Eight Tips for Buying a Fancy Sapphire

September 21st, 2012 by James L. Sweaney, CGA, FGA. GG

Fancy Sapphire and Diamond Bracelet, 18K white gold

If you think all sapphires are blue, take another look– this gorgeous bracelet is set with in an amazing array of beautiful sapphires, from deep purple to soft green to sunset orange to bright pink to golden yellow. In the gem trade, we call these unusual colors “Fancy” sapphires. Here are some handy insider tips about buying a Fancy Sapphire.

1. Color comes first, but look for well cut bright stonea that are clear and sparkly. Gemology 101 will give you the scoop on evaluating clarity, cut, and of course color.

2. Sapphire is a dense gem, heavy for its dimensions, so set your sights on a larger stone by weight to get the look you want. A 6.5 mm round sapphire weighs about 1 1/2 carats while the same 6.5 mm round diamond weighs around 1 carat.

3. Many of the colors occur in a range of light to dark tones in intensities from pastel to vivid. For example, you can choose a pastel “baby pink” or an intense bubble gum pink. Look for the colors you really like– odds are you can find a fancy sapphire that will suit your taste and personality perfectly.

The more vivid colors are generally more expensive. If you buy a loose stone, keep in mind that the color may appear a bit darker once the stone is set.

4. The most sought after and valuable Fancy Sapphire is known as Padparadscha. The color range for “Pad” is pure orangy pink to pinkish orange– both pink and orange must be present and there should be no brown overtone. Most sapphires of the correct “Pad” color are from Sri Lanka.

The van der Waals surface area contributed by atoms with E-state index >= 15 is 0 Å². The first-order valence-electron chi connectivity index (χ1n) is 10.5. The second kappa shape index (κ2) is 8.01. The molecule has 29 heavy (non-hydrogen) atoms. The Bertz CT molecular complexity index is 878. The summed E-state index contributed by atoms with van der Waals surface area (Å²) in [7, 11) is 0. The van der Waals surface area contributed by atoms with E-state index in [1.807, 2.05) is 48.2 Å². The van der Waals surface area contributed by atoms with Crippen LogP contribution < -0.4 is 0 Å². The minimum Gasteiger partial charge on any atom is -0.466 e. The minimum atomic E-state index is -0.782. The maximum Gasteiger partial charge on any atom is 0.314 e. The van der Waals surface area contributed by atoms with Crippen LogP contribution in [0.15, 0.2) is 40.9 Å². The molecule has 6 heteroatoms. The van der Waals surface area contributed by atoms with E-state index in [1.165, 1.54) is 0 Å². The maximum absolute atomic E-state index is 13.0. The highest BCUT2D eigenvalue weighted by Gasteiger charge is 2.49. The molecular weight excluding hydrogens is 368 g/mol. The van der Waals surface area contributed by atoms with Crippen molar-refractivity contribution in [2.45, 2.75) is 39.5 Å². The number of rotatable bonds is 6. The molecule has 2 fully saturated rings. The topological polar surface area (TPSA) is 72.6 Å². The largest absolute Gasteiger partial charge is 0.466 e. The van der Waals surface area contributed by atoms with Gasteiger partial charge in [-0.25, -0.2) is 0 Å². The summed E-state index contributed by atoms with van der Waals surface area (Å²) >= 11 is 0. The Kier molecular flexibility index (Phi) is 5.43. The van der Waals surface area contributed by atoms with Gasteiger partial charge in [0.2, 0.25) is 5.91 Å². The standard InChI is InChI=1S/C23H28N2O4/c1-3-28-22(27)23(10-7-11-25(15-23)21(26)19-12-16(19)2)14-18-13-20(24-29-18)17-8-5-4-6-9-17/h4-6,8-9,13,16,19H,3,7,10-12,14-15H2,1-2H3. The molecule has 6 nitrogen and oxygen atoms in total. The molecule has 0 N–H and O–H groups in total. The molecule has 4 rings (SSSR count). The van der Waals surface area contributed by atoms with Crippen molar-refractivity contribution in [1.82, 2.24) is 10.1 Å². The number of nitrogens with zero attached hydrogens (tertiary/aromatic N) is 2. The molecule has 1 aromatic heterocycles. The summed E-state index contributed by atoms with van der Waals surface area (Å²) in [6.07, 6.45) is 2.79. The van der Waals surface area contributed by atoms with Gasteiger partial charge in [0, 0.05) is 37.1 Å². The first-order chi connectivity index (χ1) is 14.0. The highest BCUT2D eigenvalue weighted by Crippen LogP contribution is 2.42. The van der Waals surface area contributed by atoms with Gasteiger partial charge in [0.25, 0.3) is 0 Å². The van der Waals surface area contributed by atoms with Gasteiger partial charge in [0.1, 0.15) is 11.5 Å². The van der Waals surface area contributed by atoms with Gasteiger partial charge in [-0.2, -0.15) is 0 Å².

Too Pink

Too Orange

Perfect Pad Color

Padparadscha sapphires of good size and quality are quite expensive and should have documentation from a reputable gemological laboratory that specifies that the color falls into the “Pad” color range. Our Rare Gem Specialists will make sure your “Pad” is properly certified.

5. Purple sapphires range from delicate orchid and lavender colors to passionate purple like this gorgeous example.

Some are color changers– appearing blue in daylight, purple or violet in incandescent light–this example shows a moderate color shift.

These unique gems can be quite desirable especially if the color change is attractive and pronounced, but will generally cost less than pure blues.

6. Green sapphire colors are soft and muted, usually of moderate intensity. Natural green sapphires are relatively inexpensive, compared with the other colors.

7. Yellow sapphires occur naturally in pale straw yellows, like this pear shaped sapphire from Sri Lanka, that can that can be enhanced by heat to more intense golden yellows.


8. Most natural sapphires are enhanced for color and/or clarity. This is a good thing because it means more of these beautiful natural gemstones are available to the consumer at affordable prices.

The most common and widely accepted enhancement is heat treatment, normally used on better quality raw gems to intensify and develop the color.

The important thing is that you are informed about such enhancements before you buy. Be sure your sales receipt and gem documentation specifies whether or not the stone has been enhanced and if so, by what process.

The Rare Gem Specialists at Mardon will be happy to explain the important facts about sapphire colors, gem enhancements, and to show you unique and beautiful examples of the fancy sapphire– stop by the shop or give us a call.

Tags: , , , , , , , , ,

Other Posts

Comments are closed.

Member - American Gem Society Member - American Gem Trade Association Polygon - The Jewelers Information Highway Harmony Recycled Precious Metals Firemark Diamonds